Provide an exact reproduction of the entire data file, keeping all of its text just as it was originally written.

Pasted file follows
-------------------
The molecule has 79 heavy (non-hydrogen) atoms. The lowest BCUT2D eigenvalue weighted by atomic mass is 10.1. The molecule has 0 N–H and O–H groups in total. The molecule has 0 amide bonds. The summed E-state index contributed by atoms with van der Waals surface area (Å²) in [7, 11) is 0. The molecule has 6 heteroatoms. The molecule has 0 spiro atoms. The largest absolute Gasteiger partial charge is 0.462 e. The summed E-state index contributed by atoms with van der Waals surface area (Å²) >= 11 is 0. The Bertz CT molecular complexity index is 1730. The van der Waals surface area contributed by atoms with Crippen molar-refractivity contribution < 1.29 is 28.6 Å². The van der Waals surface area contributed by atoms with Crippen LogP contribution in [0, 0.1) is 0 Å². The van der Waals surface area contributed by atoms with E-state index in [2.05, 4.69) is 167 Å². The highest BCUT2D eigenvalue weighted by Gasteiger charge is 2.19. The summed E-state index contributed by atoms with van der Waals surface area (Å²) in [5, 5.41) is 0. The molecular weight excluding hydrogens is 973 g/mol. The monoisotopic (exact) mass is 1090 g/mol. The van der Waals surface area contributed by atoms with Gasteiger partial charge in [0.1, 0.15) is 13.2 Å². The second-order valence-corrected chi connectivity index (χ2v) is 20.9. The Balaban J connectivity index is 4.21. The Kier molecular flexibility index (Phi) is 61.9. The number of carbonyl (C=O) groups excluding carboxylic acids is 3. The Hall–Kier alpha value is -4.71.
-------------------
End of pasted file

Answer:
The molecule has 79 heavy (non-hydrogen) atoms. The lowest BCUT2D eigenvalue weighted by atomic mass is 10.1. The molecule has 0 N–H and O–H groups in total. The molecule has 0 amide bonds. The summed E-state index contributed by atoms with van der Waals surface area (Å²) in [7, 11) is 0. The molecule has 6 heteroatoms. The molecule has 0 spiro atoms. The largest absolute Gasteiger partial charge is 0.462 e. The summed E-state index contributed by atoms with van der Waals surface area (Å²) >= 11 is 0. The Bertz CT molecular complexity index is 1730. The van der Waals surface area contributed by atoms with Crippen molar-refractivity contribution < 1.29 is 28.6 Å². The van der Waals surface area contributed by atoms with Crippen LogP contribution in [0, 0.1) is 0 Å². The van der Waals surface area contributed by atoms with E-state index in [2.05, 4.69) is 167 Å². The highest BCUT2D eigenvalue weighted by Gasteiger charge is 2.19. The summed E-state index contributed by atoms with van der Waals surface area (Å²) in [5, 5.41) is 0. The molecular weight excluding hydrogens is 973 g/mol. The monoisotopic (exact) mass is 1090 g/mol. The van der Waals surface area contributed by atoms with Gasteiger partial charge in [0.1, 0.15) is 13.2 Å². The second-order valence-corrected chi connectivity index (χ2v) is 20.9. The Balaban J connectivity index is 4.21. The Kier molecular flexibility index (Phi) is 61.9. The number of carbonyl (C=O) groups excluding carboxylic acids is 3. The Hall–Kier alpha value is -4.71.